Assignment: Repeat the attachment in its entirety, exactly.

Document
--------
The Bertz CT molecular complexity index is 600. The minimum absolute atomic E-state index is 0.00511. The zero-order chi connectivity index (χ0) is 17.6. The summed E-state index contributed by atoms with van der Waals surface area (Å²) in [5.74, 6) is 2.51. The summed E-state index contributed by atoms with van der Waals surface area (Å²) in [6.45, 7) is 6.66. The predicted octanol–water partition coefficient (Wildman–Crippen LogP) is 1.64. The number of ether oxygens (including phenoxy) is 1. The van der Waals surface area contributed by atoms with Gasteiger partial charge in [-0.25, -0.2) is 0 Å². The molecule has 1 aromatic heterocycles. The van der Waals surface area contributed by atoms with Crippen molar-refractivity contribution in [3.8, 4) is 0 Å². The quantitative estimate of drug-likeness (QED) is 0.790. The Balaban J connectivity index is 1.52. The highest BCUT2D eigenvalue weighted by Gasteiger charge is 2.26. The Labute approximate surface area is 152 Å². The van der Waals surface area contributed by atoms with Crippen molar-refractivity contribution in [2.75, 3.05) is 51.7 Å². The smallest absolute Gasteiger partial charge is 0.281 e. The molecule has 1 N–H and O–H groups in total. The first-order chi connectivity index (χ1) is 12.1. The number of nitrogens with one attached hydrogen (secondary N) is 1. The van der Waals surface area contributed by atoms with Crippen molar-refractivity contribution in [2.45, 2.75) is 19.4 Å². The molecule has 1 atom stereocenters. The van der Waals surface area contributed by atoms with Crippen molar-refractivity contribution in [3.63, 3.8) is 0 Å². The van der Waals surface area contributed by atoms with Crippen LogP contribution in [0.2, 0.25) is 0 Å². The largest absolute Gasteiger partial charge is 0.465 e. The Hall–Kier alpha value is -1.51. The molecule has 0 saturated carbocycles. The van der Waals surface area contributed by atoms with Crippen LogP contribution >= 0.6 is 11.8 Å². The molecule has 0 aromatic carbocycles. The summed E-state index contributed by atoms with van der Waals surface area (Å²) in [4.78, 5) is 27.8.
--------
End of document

The Bertz CT molecular complexity index is 600. The minimum absolute atomic E-state index is 0.00511. The zero-order chi connectivity index (χ0) is 17.6. The summed E-state index contributed by atoms with van der Waals surface area (Å²) in [5.74, 6) is 2.51. The summed E-state index contributed by atoms with van der Waals surface area (Å²) in [6.45, 7) is 6.66. The predicted octanol–water partition coefficient (Wildman–Crippen LogP) is 1.64. The number of ether oxygens (including phenoxy) is 1. The van der Waals surface area contributed by atoms with Gasteiger partial charge in [-0.25, -0.2) is 0 Å². The molecule has 1 aromatic heterocycles. The van der Waals surface area contributed by atoms with Crippen molar-refractivity contribution in [3.8, 4) is 0 Å². The quantitative estimate of drug-likeness (QED) is 0.790. The Balaban J connectivity index is 1.52. The highest BCUT2D eigenvalue weighted by Gasteiger charge is 2.26. The Labute approximate surface area is 152 Å². The van der Waals surface area contributed by atoms with Crippen molar-refractivity contribution in [2.75, 3.05) is 51.7 Å². The smallest absolute Gasteiger partial charge is 0.281 e. The molecule has 1 N–H and O–H groups in total. The first-order chi connectivity index (χ1) is 12.1. The number of nitrogens with one attached hydrogen (secondary N) is 1. The van der Waals surface area contributed by atoms with Crippen molar-refractivity contribution in [2.45, 2.75) is 19.4 Å². The molecule has 1 atom stereocenters. The van der Waals surface area contributed by atoms with Crippen molar-refractivity contribution in [3.63, 3.8) is 0 Å². The van der Waals surface area contributed by atoms with Crippen LogP contribution in [0.2, 0.25) is 0 Å². The largest absolute Gasteiger partial charge is 0.465 e. The Hall–Kier alpha value is -1.51. The molecule has 0 saturated carbocycles. The van der Waals surface area contributed by atoms with Crippen LogP contribution >= 0.6 is 11.8 Å². The molecule has 0 aromatic carbocycles. The summed E-state index contributed by atoms with van der Waals surface area (Å²) in [4.78, 5) is 27.8.